The protected health information (PHI) of an Eskenazi Health patient was compromised in a ransomware attack on August 2021. The patient is currently taking legal action against the healthcare organization over the data breach.
It is now typical for ransomware gangs to copy sensitive information prior to deploying ransomware for encrypting files. The stolen records are employed to pressure victims to make ransom payments, as was the situation in the cyberattack at Eskenazi Health. Eskenazi Health located in Indianapolis, IN uncovered the attack at the beginning of August and promptly turned off its computer programs so as to stop continuing unauthorized access and limit the attack. The healthcare service provider decided to redirect ambulances and postpone selected consultations as a precautionary measure as its electronic medical record system was not accessible.
As per the data breach investigation, Eskenazi Health’s systems were first compromised in May and the threat actors exfiltrated files that contain sensitive patient data. The issuance of notification letters to affected patients began at the beginning of November. Patients were advised with regards to the data breach and were given free identity theft protection and credit monitoring services. When sending notifications, there were no reports involving the misuse of patient information, even though some patient data were released on the gang’s data leak website. The breach report sent to the HHS’ Office for Civil Rights at the start of October reveals the breach impacted 1,515,918 patients.
Eskenazi Health stated the stolen information involved workers, providers, patients, previous patients, and providers and impacted names, addresses, phone numbers, email addresses, dates of birth, patient account numbers, health record numbers, diagnoses, clinical data, physicians’ names, insurance details, medications, passport numbers, driver’s license numbers, face images, credit card data, and Social Security numbers.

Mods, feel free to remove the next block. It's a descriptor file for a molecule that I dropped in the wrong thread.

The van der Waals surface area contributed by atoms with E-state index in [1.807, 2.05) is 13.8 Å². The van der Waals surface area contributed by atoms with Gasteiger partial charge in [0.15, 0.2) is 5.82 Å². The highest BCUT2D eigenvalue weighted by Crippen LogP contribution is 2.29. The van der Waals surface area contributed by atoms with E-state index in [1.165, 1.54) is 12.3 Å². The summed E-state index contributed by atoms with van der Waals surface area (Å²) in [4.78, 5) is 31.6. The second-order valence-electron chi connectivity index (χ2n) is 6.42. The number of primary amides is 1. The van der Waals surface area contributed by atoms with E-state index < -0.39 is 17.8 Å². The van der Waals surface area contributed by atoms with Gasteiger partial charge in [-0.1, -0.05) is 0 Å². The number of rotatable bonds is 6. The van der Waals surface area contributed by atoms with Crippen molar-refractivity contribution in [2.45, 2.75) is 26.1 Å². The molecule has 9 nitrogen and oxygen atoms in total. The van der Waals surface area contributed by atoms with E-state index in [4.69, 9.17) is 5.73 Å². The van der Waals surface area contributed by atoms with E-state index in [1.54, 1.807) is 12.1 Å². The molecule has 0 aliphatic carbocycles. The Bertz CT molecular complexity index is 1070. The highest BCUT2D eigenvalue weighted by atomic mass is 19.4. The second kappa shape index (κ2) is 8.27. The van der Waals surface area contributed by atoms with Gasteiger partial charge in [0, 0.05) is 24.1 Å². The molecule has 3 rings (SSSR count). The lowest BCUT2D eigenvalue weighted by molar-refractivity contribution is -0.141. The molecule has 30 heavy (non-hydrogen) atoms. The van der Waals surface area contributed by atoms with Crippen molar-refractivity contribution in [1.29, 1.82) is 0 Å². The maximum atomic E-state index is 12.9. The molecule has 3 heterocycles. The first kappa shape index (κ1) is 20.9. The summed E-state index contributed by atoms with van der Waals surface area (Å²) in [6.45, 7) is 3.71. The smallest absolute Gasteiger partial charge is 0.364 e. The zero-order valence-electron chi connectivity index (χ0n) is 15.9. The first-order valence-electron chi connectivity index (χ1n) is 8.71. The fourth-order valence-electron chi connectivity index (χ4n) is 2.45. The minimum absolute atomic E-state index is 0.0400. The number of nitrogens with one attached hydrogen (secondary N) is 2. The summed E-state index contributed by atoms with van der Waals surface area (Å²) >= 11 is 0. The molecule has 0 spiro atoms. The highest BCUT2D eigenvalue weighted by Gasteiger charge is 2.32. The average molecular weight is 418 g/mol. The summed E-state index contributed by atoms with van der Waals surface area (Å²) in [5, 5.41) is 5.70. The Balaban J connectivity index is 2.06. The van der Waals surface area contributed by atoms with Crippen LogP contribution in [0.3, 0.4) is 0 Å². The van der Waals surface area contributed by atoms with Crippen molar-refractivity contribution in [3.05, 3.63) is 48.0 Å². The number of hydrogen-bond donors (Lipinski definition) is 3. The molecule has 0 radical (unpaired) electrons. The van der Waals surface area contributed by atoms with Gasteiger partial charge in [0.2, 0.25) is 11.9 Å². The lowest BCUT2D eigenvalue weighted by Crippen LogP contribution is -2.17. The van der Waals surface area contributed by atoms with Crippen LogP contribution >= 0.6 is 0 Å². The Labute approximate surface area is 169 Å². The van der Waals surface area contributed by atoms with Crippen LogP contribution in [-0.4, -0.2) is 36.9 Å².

Terri Ruehl Young, the Eskenazi Health patient, was among the persons affected by the information breach. According to the lawsuit, Young alleges a bogus charge amounting to $370 was placed on the credit card she utilized for settling her bill and her Equifax credit report revealed there was an effort to alter her name.
The lawsuit claims patients put their trust in Eskenazi Health to safeguard its systems and patient data, nevertheless, the healthcare company betrayed that trust by not being able to use advanced security practices and proper safety measures to secure patient information. The lawsuit states unjust enrichment, negligence, and breach of contract.
The lawsuit likewise brings up the amount of time it had taken Eskenazi Health to alert patients regarding the security breach. The lawsuit says that breach notification letters were provided over 6 months right after the first security breach, and 3 months after the finding out of the breach by Exkenaki Health. The HIPAA Breach Notification Rule necessitates the sending of notifications in 60 days after the discovery of a data breach.
Cohen and Malad and John Steinkamp & Associates submitted the lawsuit wanting class-action status and a trial by jury. A Eskenazi Health representative mentioned the lawsuit is not yet officially served.